Caption: heaps of break to choose from with that swell direction, from the popular Cap St Louis to some uncrowded reefs. Quite a surprise to find some secret spots in such a dense populated area.
arch

Picture 5

Archibald Jaeckin writes:

Sitting in the Rock Food holding the ASP Europe Trophy just before the Xmas rush, I was frothing...

Not because of the pile of presents under our magnificent Xmas Tree nor because the Pyrenees summits were covered in a first thick layer of white powder, nor because I was gonna reunite with my wife's family in Marseille for the first Xmas in 10 years, of course not.... No, I was anticipating some great action between now and New Year’s Eve but not in my own backyard, the ocean in Hossegor had been a no-man’s land since two classic days in late November that helped me live through the crap month of December. The beauty of living in the south of France is the number of options on hand.

Surf, ski or snowboard the Atlantic surroundings or bail foot to the floor to the Med. Yes the Mediterranean, more than a valuable option during the wintery months especially when cold fronts are stuck south towards Morocco and closing out the Gibraltar straight with monster surf. In Marseille they call that 'coup de Sud', the ideal fetch pointing directly toward The Vieux Port, the Riviera, the Calanques and the numerous historical sites of the old Greek city. The famous 'coup de sud' is supported by a wind called the Labé coming from the south west. Most people will try to explain that the name comes from a curse left by an angry churchman before dying by in fact, after much research and doubting on the different local colourful interpretations, I found out that the name has in fact a Phoenician origin, the founders of Marseille who naturally named that wind Libikos, meaning coming from the south west in Greek. Simple. Then of course, it is not the ideal wind direction for clean conditions that's when you have to wait for the 'renverse': i.e. the opposite wind, usually the Mistral. The Mistral is a strong, cold and usually dry regional wind in France, coming from the north, which accelerates when it passes through the valleys of the Rhone and the Durance Rivers towards the coast of the Mediterranean Sea. And that subtle combination worked out pretty much from Xmas to the New Year, with stand out days on the 25th and on the 1st of January, keeping crowds to a minimum. Nearly 12 straight days of quality surf in the 3 to 4 foot range with a massive swell on the 1st with sets reaching the 8ft mark.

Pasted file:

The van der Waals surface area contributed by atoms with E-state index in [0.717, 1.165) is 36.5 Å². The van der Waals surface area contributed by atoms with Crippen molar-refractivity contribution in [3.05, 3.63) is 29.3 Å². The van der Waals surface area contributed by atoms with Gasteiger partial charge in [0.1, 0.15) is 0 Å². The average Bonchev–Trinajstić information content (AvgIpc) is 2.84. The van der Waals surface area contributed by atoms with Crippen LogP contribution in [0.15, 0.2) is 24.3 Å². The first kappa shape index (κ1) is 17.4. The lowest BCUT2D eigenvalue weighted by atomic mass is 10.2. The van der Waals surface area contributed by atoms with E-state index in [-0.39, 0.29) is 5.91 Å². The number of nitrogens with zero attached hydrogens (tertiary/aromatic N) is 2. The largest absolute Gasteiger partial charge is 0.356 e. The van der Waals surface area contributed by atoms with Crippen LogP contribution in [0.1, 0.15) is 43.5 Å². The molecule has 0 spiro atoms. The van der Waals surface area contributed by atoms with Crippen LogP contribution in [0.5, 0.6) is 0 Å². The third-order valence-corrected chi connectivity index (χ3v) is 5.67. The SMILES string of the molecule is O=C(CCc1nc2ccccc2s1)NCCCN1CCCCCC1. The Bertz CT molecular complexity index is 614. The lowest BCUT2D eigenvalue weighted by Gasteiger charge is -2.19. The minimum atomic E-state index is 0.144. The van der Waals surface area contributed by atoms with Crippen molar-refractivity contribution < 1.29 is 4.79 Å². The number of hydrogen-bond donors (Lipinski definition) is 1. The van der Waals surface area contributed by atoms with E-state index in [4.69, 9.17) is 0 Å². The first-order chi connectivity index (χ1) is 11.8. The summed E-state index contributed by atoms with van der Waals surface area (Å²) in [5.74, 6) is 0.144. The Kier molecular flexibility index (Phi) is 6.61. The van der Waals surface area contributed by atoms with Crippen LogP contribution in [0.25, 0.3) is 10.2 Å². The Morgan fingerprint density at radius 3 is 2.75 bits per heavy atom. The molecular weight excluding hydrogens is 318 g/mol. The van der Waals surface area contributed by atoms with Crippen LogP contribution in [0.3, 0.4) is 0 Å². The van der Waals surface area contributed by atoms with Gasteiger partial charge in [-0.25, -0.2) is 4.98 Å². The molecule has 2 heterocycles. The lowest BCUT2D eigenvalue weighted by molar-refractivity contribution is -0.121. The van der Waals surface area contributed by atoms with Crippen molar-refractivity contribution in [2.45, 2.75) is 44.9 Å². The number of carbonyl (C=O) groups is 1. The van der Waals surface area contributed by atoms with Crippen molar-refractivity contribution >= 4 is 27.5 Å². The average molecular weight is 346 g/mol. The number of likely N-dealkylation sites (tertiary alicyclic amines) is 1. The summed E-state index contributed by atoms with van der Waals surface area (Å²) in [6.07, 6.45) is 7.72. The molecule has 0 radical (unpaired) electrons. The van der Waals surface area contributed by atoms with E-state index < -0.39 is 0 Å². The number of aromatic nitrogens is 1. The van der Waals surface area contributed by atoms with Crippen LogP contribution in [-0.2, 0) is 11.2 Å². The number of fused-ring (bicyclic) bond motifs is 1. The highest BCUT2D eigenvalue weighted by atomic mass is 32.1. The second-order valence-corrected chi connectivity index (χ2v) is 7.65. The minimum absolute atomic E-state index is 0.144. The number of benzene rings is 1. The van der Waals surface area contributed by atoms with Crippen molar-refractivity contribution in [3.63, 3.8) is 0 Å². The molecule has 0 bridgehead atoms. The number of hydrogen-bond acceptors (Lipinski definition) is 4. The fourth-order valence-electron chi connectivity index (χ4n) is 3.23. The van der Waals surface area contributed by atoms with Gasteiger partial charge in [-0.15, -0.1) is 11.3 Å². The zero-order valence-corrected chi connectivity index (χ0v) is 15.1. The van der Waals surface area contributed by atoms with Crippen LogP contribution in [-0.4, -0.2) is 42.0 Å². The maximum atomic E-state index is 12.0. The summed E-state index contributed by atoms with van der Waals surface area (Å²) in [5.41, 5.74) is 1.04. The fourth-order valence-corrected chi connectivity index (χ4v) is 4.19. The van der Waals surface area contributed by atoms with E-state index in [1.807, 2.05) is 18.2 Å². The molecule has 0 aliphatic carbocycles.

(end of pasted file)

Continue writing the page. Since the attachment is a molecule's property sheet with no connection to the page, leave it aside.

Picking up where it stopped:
Made my Xmas easier to live through. Made the whole family trip worth while, kids had a great time with the grandparents while dad had heaps of welcome breaks along the golden miles of the Marseille regions...

1977